There has been lot of speculation about the strength of US manufacturing. One bright spot has been the shale oil boom.
A hot topic among politicians, environmentalists and concerned citizens, the boom in shale oil production is making a big impact on the industrial sector of the US economy.
How far-reaching the impact is, and whether or not shale oil changes the makeup of the US energy supply is yet to be seen, but one question on many people’s minds is “Can fracking revitalize US manufacturing?”
The short answer is, it already has.
Shale oil production has been accelerating in the US, growing from 111,000 barrels per day in 2004 to 553,000 barrels per day in 2011 (equivalent to a growth rate of around 26% per year). Shale contributes approximately one third of natural US gas supplies, and US production is expected to make up nearly half of world production by 2035.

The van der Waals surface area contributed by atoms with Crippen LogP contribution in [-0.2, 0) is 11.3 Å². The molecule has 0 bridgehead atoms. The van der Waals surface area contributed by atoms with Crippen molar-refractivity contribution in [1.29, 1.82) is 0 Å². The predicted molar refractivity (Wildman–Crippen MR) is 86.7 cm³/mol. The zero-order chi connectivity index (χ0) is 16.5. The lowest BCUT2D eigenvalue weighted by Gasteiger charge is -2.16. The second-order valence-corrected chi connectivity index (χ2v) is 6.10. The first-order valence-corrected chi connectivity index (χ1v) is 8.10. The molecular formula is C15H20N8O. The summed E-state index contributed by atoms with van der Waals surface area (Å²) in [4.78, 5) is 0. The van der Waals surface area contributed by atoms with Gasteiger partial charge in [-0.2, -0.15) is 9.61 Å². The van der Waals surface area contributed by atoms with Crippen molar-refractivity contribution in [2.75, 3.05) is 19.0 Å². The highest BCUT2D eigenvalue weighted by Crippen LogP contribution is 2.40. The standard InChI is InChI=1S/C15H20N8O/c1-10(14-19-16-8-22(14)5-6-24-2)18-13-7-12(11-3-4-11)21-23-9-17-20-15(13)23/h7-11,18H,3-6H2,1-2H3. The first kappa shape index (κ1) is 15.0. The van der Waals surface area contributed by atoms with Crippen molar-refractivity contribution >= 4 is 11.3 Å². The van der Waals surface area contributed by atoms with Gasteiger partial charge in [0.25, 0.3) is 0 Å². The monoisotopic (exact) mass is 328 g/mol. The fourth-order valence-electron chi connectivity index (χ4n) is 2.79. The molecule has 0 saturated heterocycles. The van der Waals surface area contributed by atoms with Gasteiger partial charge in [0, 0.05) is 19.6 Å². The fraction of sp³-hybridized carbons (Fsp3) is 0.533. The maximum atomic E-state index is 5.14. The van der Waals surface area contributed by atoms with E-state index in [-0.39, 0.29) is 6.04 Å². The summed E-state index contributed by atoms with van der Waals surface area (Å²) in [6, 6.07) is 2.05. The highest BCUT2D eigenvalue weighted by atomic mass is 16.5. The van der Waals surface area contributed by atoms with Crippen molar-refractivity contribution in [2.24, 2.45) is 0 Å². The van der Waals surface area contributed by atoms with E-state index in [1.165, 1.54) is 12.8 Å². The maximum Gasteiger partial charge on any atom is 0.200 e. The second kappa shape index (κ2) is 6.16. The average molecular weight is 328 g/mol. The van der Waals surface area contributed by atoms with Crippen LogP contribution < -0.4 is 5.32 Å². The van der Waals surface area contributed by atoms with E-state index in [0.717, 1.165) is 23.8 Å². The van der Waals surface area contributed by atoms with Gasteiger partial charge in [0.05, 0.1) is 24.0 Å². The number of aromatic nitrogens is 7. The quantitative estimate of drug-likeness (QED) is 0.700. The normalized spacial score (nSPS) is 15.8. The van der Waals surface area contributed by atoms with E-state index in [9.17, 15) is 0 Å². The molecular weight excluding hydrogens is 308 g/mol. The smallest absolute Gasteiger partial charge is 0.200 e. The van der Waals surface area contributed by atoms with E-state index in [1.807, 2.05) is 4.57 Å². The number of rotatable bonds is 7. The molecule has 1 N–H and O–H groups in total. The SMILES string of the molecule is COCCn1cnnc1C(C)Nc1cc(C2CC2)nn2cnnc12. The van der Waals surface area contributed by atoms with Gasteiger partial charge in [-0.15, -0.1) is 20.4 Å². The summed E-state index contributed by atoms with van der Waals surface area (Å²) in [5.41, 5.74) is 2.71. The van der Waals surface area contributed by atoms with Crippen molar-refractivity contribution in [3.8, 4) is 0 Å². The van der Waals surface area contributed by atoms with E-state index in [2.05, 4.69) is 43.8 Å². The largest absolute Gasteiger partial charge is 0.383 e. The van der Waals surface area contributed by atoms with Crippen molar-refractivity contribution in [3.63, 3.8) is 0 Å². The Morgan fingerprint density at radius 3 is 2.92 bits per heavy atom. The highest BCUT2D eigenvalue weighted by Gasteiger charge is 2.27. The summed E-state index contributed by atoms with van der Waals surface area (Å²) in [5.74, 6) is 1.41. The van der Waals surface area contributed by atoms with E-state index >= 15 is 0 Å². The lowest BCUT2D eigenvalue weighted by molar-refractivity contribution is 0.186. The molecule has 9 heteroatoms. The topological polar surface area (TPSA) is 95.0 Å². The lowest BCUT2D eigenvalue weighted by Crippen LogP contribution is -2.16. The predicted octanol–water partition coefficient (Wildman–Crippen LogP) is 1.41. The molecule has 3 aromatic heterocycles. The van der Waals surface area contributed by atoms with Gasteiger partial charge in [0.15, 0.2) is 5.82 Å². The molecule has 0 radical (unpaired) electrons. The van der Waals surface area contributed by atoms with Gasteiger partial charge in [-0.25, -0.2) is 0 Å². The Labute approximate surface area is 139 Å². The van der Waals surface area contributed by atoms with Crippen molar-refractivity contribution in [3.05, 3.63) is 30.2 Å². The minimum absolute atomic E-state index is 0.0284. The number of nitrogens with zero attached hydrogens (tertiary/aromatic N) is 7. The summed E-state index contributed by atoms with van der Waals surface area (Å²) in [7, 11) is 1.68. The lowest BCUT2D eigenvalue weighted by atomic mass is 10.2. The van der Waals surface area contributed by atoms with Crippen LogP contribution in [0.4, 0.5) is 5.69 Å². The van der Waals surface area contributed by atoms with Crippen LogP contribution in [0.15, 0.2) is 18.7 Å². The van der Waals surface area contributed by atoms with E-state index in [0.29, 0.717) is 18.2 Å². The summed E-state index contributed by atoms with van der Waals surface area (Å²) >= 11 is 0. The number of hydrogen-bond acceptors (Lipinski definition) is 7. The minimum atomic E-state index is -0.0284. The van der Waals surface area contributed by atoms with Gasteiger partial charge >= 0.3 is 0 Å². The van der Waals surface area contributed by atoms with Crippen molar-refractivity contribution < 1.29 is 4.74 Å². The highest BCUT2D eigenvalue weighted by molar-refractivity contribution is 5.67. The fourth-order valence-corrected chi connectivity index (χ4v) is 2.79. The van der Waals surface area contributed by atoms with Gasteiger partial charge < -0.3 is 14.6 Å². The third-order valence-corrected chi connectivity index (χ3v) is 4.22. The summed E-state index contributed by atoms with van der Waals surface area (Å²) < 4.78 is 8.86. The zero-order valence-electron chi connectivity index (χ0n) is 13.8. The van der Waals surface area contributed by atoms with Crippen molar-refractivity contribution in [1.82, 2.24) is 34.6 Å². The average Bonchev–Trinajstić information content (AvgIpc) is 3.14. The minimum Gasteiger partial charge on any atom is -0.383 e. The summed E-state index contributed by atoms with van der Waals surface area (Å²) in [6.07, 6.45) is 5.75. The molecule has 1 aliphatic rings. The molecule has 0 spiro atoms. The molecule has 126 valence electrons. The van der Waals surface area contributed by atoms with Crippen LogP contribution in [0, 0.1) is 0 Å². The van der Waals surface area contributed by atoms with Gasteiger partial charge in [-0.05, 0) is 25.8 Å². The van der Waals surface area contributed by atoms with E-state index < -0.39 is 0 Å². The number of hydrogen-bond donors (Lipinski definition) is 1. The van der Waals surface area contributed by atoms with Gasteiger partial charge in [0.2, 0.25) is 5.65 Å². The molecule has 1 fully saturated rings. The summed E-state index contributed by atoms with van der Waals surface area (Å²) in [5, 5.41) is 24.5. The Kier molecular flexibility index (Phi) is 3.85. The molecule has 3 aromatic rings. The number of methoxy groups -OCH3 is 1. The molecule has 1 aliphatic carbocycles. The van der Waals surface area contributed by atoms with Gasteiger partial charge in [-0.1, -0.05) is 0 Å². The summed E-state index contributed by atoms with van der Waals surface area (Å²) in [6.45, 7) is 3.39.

As a result, US oil imports are forecast this year to fall to their lowest levels in over 25 years.
The ramping up of shale oil production is anticipated to benefit the US economy in two primary ways:
Lower feedstock/energy costs
Increased demand for products needed to extract the gas
Lower prices for natural gas are benefitting US manufacturers, which use about a third of domestically-produced gas. Perhaps the biggest beneficiaries are petrochemicals manufacturers, which rely on gas to produce chemicals such as methanol and ammonia, used in many products.
Petrochemicals have remained cheap due to manufacturers switching their feedstock from naptha, which is oil-derived, to ethane, which is derived from gas. In turn, these chemicals provide cheaper raw material costs to automakers, big agriculture, builders and other manufacturers.
Aside from stimulation due to lower raw materials costs, the US economy is seeing growth from businesses that support the fracking industry.
The sudden boom in shale oil has manufacturers searching for ways to enter the shale oil arena. They are seeking ways to apply their existing manufacturing capabilities to any and all things needed by the industry. Whether it be leveraging a new material or new process, companies are scrambling to get a piece of the action.
Regardless of your opinion of the shale oil boom, it appears it is having a positive affect on manufacturing growth. Feel free to contact me with any questions about CoreElement or our industrial marketing solutions.